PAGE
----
Speaking at the Association of University Administrators annual conference in Edinburgh on 25 March, Christopher Sarchet told a workshop that if an institution consults on a decision, everyone puts forward their view but it may be impossible to accommodate them.
A university has to be prepared to say “we hear what you’re saying, but actually, for the good of the institution or whatever other reason we’re going to do this”, he said.
One audience member said that there was a mismatch between the common understanding of consultation, which involved a decision being altered following feedback, and the way universities used it, which amounted to saying “we want to keep you in the loop, but we’re not revisiting the decision”.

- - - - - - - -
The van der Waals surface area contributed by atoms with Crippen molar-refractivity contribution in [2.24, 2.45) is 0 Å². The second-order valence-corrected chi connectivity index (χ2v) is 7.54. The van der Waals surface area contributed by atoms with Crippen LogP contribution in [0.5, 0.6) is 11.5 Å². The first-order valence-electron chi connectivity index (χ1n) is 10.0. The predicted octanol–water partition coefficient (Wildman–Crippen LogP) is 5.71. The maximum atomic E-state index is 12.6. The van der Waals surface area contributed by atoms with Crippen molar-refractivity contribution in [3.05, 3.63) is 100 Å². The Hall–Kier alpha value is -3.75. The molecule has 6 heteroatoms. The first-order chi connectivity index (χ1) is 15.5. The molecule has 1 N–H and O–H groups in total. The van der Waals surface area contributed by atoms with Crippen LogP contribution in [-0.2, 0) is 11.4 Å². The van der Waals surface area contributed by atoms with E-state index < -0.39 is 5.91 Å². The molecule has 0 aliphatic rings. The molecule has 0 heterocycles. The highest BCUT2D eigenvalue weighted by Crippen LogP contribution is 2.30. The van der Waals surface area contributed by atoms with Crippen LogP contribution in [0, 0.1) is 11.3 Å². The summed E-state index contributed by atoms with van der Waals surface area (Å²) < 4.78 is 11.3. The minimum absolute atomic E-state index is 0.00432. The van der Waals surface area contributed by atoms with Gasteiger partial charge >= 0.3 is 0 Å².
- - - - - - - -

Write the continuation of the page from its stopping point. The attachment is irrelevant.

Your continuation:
For this academic year, London Met has cut the number of courses it offers by two thirds and switched to a year-long, 30-week module system.
“The issue within London Met at the moment…is that we’ve used a consultative process and a lot of people are saying ‘well, you haven’t really listened’,” Dr Sarchet, who is programme manager at the post-92 institution.
“We are listening, but for the good of the institution we’re going to have to do this [make the changes],” he added.
During consultations, it was often difficult to decide how much weight to give, for example, mainly negative responses that came from only 10 per cent of the staff.
“There are all sorts of issues around pressure, peer pressure on people [to respond in a certain way],” he said.
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